By: Tyler Kirk
In the coming months, Whatcom Community College’s Engineering Club will bring the Bellingham area one step closer to more efficient and sustainable living with their newest endeavor, an algae bioreactor.
The Engineering Club was recently granted nearly $5,000 from the Associated Students of Whatcom Community College (ASWCC) club fund to allow them to build the bioreactor.
The club’s president, Bretton Fedorczyk, who is studying mechanical engineering with a specialization in sustainable energy, suggested the idea at the end of last year as members were considering a follow-up to their Stratoballoon project.
He said the idea came to him after his girlfriend sent him an article on the Bio Intelligent Quotient (B.I.Q.) apartment building in Hamburg, Germany, which was designed to be completely self-sustainable using algae bioreactor technology. The B.I.Q. building, whose face is covered by a series of algae bioreactors, is able to produce its own electricity, heat and insulation in a continuous cycle without releasing any extra carbon dioxide into the atmosphere, Fedorczyk said.
Fedorczyk said that with such “huge gaps of learning curves” in a community college setting, he wanted to suggest a project that was “large enough that [also] involved many different areas of engineering.”
“[It was] starting with an idea and putting it on paper,” said Fedorczyk, describing the early steps of the project. “Making it work theoretically.”
Jonathan Carlson, the club’s secretary, said the key to the project’s success is photosynthesis, the process by which plants use light energy to convert carbon dioxide into oxygen and other forms of chemical energy.
The bioreactor will consist of a series of transparent glass tubes, containing the algae, attached to a metal frame. The algae inside will receive carbon dioxide, which will be added through an exterior system, Carlson said. Lights will then be fixed on the algae and with this constant source of energy, photosynthesis will begin. This process produces the necessary nutrients for algae growth, he said.
Carlson said this procedure results in a separation of matter with the lipids, the individual sources of energy within a cell, floating to the top. These lipids are what can be used to create biofuel. The remaining mixture of leftover cell matter, the cellulose, will remain on the bottom of the tubes in the bioreactor.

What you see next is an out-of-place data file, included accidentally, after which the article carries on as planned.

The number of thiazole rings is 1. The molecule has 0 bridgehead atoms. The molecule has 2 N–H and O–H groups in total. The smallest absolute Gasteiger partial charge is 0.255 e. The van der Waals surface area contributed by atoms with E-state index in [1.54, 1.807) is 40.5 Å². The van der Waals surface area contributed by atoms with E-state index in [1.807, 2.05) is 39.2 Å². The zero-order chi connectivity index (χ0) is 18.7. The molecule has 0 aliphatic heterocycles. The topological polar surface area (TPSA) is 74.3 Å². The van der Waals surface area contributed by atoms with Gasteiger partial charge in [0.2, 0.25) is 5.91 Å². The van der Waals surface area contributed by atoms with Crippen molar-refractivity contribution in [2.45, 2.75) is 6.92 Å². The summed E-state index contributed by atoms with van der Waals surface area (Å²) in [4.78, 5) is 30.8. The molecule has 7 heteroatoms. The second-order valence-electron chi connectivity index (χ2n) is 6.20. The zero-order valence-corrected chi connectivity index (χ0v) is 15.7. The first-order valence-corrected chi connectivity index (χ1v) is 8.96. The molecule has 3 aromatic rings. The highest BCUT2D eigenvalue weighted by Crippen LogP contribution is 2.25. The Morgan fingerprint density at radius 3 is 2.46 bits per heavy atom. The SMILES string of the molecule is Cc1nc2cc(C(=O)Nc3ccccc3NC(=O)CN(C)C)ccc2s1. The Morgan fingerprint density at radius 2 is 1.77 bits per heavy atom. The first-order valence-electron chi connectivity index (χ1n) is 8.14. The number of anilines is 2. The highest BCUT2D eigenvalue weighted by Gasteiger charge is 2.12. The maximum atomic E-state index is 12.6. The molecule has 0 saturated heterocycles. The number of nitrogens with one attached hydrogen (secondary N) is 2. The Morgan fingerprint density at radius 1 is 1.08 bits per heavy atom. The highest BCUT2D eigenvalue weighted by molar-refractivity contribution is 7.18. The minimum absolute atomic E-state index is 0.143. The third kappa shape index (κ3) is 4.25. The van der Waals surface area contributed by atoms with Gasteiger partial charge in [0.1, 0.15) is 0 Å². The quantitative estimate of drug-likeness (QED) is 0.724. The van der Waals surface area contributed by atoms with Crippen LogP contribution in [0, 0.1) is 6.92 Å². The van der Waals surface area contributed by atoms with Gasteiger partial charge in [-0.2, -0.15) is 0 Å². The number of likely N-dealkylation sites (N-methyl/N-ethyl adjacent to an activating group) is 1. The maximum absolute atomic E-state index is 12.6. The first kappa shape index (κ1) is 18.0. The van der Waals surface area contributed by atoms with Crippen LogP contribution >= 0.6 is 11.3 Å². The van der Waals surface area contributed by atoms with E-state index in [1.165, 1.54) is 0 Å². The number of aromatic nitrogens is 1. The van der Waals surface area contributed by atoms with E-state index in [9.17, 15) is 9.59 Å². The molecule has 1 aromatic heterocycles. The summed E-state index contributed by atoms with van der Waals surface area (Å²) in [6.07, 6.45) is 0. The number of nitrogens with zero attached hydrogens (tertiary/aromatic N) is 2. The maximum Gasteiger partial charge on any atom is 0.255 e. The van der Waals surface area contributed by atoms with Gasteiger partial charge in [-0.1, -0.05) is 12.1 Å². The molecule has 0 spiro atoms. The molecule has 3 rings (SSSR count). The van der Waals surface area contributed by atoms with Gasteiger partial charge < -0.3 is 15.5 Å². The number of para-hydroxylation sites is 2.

The biofuel that will be created with the bioreactor can potentially be harvested for use in the heating and hot water systems in a building, Fedorczyk said. The excess cellulose will be placed in a chamber to decompose, resulting in common gases such as methane, butane and propane, among others. These gases can be used to produce electricity.
Fedorczyk says he is focusing on the self-sustainable aspect of this project.
“You feed your own system,” Fedorczyk said. “That is what made me want to do this.”
The club is only waiting on the last piece of the bioreactor, the glass tubing, which is en route from Germany. Once the tubing arrives, the members will assemble the system and begin growing and harvesting the algae.
“We’re hoping to actually have algae growing mid-May,” Carlson said.
They intend to get around three weeks of growing in by the end of the quarter, which would produce “at least a couple gallons” of excess algae, Carlson said. If all goes according to plan, biofuel could be produced by summer.
Carlson said that with most club members taking 20 or more credits at Whatcom, their time has been limited, but even as they await the arrival of the glass tubing, the rest of the bioreactor is almost complete.
For next year, Carlson said they are considering the possibility of moving the bioreactor into a greenhouse located somewhere on campus. This would provide a physical outdoor location with the benefit of consistent light energy. He said this would increase the bioreactor’s production significantly, adding that the biofuel and electricity output of a more permanent location on campus could potentially save Whatcom power expenses in the future.
Fedorczyk said using bioreactors to power a building, as Germany has done, has the major advantage of using existing carbon dioxide in a continuous efficient cycle as opposed to burning fossil fuels for energy, which greatly increases carbon dioxide levels released into the atmosphere. He said this type of efficient energy production could power homes in the future.
“It mostly is a world-solving situation,” Fedorczyk said.
The Engineering Club meets bi-weekly in Kulshan 108. More information can be found at Student Life.